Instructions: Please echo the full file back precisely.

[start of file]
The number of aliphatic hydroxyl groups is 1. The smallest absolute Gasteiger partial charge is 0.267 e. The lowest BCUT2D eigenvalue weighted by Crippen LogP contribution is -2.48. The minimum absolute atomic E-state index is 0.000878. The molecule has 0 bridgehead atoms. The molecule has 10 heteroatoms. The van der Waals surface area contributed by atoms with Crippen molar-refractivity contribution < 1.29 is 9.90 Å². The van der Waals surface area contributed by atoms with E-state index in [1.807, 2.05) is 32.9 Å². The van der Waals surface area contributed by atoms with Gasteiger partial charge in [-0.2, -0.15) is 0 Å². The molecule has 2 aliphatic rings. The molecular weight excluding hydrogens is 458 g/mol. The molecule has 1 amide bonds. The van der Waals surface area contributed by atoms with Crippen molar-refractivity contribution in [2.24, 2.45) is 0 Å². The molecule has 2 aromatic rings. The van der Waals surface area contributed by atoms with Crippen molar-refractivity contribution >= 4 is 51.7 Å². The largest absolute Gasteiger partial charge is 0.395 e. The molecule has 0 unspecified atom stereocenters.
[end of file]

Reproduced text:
The number of aliphatic hydroxyl groups is 1. The smallest absolute Gasteiger partial charge is 0.267 e. The lowest BCUT2D eigenvalue weighted by Crippen LogP contribution is -2.48. The minimum absolute atomic E-state index is 0.000878. The molecule has 0 bridgehead atoms. The molecule has 10 heteroatoms. The van der Waals surface area contributed by atoms with Crippen molar-refractivity contribution < 1.29 is 9.90 Å². The van der Waals surface area contributed by atoms with E-state index in [1.807, 2.05) is 32.9 Å². The van der Waals surface area contributed by atoms with Gasteiger partial charge in [-0.2, -0.15) is 0 Å². The molecule has 2 aliphatic rings. The molecular weight excluding hydrogens is 458 g/mol. The molecule has 1 amide bonds. The van der Waals surface area contributed by atoms with Crippen molar-refractivity contribution in [2.24, 2.45) is 0 Å². The molecule has 2 aromatic rings. The van der Waals surface area contributed by atoms with Crippen molar-refractivity contribution >= 4 is 51.7 Å². The largest absolute Gasteiger partial charge is 0.395 e. The molecule has 0 unspecified atom stereocenters.